In 1994, suffering from aching knees and painfully concerned about it, Lee Friedlander (born 1934) decided to prepare himself for a sedentary life. He began to pursue the still life as a possibility and maybe a way of photographic life - a dramatic shift for a man who has spent his life photographing on the street, in the woods, on the road, at parties, anywhere but sitting down.
He tried a variety of subjects with a few good results, but nothing stood out until he began to look at the fresh flowers that his wife Maria placed around their home in cut-glass vases. But nevermind the flowers. True to Friedlande’s style, he very quickly found himself most interested in the stems. He focused his lens on wild arrays of stems and the optical splendor produced by light refracting through the glass vases that contained them.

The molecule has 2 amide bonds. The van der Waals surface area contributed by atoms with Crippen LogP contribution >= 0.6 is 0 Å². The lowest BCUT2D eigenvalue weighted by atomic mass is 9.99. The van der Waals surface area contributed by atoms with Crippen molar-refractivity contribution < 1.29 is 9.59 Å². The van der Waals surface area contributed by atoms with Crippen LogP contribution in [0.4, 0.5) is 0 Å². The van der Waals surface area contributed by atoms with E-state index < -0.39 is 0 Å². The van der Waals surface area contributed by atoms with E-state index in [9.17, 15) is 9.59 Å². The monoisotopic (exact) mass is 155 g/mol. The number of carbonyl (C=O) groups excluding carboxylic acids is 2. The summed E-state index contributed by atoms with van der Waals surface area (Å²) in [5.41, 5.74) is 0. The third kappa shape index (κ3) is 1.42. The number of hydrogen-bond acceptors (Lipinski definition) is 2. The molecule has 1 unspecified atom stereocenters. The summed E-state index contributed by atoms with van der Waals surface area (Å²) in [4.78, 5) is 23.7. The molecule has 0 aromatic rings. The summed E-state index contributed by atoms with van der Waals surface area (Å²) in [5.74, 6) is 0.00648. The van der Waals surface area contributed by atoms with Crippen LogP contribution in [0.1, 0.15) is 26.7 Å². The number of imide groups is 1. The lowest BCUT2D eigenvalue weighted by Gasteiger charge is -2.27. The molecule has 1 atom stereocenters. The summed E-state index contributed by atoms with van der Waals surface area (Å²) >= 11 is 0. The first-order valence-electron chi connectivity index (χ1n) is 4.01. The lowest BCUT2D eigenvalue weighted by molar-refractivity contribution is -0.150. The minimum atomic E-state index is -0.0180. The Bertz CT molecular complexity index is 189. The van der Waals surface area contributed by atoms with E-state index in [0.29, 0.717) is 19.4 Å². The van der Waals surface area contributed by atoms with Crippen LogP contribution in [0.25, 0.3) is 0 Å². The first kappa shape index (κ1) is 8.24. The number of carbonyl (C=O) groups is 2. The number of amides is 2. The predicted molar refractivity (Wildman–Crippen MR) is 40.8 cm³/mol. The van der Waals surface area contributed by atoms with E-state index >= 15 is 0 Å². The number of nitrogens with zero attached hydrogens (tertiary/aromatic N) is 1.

Published in a lush, oversize volume, printed with a special drytrap process, Stems is the result of this unusual saga in the photographer’s career.